FRANCIS: It’s a beast. It just needs to be fed.
SEAN: It does need to be fed, and the thing is with footy clubs and with football media there is so much content available, so it is a matter of, one, producing the content, but it’s also about finding the content out of nothing, so it might be as simple as ‘the boys are getting on the bus.’ That’s something that the fans never see. They never get that insider feel. Pull your phone out, take that shot, and you send it out via Instagram, as we’ve talked about or send it out to Facebook so the fans get that insider access.
FRANCIS: That seems innocuous enough, but what’s the value edge for the club? What’s the value for the fan in that experience? You work in this area. What’re you finding; what’re they telling you?
SEAN: Well from the fans point of view and the way that we sort of pitch it, we call them “social media executioners,” because it sounds cooler on your business card, is that you’re trying to have all your content to have a goal, and for most teams your goal is to get that fan from sitting on the couch in their pajamas watching the TV to coming to a game to becoming a member to being there rain, hail or shine to handing over your Visa card and your automatically renewing each year.
So from a social and digital point of view, you’re trying to fast track them on their journey, and the thing is that’s what social allows you to do because you get to talk to the fan every single day.
FRANCIS: Does it feel like, I know, you and I both use this space a lot and do their people feel like it’s an authentic experience?
SEAN: Yes, yeah, I mean, they do. There are some that sort of see that the people are doing what they have to do as far as putting up posts and that kind of thing. But the idea is the fans, to coin a phrase, they do like the content they’re getting, and that’s the thing. You can track what you are putting out from a “likes” point of view, from traffic driving back to the website point of view, so the other part of their job is to be able to manage those stats and present case studies back to the business, to their sponsors, to the club to say, this is why we’re doing it, and this is why it’s a success.
FRANCIS: How far is it to curate the content well? You’re just not throwing stuff at the wall in the hope that it will appeal to somebody, but you’ve got some sort of plan or some sort of idea what works.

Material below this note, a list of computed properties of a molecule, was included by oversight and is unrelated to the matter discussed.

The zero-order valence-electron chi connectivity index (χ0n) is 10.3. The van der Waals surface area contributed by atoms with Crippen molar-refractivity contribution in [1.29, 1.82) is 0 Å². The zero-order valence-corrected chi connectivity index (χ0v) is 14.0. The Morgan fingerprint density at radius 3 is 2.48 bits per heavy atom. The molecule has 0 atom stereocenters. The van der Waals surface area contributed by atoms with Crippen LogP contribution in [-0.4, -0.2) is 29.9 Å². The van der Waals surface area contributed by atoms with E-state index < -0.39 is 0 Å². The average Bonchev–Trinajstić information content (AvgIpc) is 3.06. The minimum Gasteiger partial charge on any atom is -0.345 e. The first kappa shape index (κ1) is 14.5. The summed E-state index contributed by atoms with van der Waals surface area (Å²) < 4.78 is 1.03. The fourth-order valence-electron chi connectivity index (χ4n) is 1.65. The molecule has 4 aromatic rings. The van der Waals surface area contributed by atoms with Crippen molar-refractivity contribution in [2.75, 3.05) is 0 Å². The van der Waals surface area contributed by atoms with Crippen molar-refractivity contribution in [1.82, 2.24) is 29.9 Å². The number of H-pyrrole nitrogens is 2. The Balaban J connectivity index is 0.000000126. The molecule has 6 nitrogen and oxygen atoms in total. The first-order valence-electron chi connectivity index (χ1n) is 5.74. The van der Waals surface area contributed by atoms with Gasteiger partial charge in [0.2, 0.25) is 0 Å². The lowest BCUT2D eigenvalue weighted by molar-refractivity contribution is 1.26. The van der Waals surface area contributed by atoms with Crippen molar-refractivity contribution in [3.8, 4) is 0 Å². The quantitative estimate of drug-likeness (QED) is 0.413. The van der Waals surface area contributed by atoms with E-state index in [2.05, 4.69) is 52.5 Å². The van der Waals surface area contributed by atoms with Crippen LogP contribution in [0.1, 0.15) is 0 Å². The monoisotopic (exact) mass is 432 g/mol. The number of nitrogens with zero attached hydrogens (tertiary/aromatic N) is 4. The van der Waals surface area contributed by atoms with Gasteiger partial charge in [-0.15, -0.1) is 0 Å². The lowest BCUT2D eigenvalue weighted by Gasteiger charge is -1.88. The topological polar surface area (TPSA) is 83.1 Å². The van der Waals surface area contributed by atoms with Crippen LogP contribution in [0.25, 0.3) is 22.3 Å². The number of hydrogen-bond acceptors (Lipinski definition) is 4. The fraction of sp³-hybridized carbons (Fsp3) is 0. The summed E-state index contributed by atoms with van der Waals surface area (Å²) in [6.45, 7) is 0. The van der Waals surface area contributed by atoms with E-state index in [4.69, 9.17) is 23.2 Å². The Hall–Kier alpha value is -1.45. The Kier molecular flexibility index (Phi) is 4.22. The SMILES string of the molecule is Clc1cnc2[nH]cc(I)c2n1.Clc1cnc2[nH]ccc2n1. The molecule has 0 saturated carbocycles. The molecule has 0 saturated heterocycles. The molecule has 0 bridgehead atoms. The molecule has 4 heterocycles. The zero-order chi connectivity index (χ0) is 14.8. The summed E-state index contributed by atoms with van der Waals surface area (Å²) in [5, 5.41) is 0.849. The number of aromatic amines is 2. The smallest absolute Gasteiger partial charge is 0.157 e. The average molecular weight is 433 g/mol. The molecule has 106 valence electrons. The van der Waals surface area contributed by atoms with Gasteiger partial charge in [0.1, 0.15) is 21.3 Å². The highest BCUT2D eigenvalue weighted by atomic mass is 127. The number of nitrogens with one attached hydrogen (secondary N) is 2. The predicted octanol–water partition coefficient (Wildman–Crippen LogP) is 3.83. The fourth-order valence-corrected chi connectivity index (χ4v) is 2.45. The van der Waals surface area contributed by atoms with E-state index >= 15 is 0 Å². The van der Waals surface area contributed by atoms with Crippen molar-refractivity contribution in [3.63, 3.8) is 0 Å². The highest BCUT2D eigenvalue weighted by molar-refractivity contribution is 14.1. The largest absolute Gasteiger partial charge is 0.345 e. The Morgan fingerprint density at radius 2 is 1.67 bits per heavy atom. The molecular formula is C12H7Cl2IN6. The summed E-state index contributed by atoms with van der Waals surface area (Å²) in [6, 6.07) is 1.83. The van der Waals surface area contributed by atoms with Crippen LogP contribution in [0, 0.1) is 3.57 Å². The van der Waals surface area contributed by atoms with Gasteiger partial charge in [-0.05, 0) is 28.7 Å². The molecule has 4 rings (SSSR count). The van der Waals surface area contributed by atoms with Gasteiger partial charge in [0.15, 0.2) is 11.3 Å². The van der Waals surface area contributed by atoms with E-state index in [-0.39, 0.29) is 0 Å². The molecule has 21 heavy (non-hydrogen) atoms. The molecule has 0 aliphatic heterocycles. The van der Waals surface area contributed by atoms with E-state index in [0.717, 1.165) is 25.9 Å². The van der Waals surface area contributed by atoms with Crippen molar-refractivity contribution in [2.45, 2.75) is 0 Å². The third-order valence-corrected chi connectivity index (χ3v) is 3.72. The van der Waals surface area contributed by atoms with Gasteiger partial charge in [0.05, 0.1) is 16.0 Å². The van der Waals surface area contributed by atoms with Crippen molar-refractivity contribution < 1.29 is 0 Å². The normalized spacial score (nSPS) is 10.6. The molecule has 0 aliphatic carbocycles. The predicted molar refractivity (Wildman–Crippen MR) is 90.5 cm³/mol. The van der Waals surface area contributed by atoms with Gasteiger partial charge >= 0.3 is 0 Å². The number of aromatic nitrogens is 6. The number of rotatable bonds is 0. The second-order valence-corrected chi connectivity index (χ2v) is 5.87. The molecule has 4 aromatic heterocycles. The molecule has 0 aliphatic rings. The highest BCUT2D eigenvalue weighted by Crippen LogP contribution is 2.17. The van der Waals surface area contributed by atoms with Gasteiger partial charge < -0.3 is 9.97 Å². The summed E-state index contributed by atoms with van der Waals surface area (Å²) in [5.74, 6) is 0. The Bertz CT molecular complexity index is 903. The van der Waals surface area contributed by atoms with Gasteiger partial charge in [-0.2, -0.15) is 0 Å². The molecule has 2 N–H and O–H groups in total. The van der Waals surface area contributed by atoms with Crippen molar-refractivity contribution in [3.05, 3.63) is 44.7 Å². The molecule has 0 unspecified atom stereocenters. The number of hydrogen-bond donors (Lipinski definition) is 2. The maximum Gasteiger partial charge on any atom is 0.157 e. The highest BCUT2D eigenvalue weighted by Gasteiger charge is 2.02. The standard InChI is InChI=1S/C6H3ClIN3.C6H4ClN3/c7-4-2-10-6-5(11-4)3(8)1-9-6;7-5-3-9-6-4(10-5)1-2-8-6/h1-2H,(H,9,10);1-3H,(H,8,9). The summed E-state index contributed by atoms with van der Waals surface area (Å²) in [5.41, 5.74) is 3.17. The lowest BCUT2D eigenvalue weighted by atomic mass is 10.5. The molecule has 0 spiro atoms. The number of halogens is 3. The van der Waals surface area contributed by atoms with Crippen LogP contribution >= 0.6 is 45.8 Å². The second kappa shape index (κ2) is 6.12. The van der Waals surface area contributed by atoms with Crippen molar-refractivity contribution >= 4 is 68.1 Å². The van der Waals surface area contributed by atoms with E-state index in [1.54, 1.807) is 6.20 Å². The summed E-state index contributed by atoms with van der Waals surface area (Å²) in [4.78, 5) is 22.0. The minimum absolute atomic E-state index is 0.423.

SEAN: Yes, so that’s the second “C,” Curation. It is, you’ve got all this content and you’ve got to figure out which content is going to fit for what platform, and at the right time, so you know something that will work, if it is just a slice of life shot that gets taken, that probably fits better for that Instagram crowd that is a visual medium crowd, who will go to Twitter because Twitter fans like to see pictures as much as to consume the article. So that fits for that crowd, whereas Facebook, our thing is you’re from a brand perspective and from a team perspective, you’re joining a personal platform. So most people in our experience are joining Facebook to connect with their family and friends and to stalk the people they went to high school with, right? And so as a brand or a team you’re encroaching in on that space, so you’ve got to be respectful of that, so the other thing from a Curation and how much do you post point of view, we use the movie the Hangover as an example: You wake up the next morning and you just don’t know what happened. And what do most people do, they’ll go and find out where they lost Mecca and where they checked in on Facebook and they want to check their feed, ah that’s right, we ended up there. And there’s that picture that we took at that bar, and that’s where they ended up, so they can go back to their feed and see that. Now they don’t want to go back in a half hungover state and see 27 updates from their team with a blow by blow description because it’s ruining their experience on Facebook because they can’t find out what their high school buddy is doing that they’re just stalking because there’re all these team announcements in there. So that’s where the Curation comes in because the fan might not “unlike” the team because they just can’t do it in their heart. They’re still a supporter, but what’s worse than that is if they hide your feed. They’ll never see your post ever again, so all the effort that you’re doing to engender more passion for the team, you’ve automatically lost them.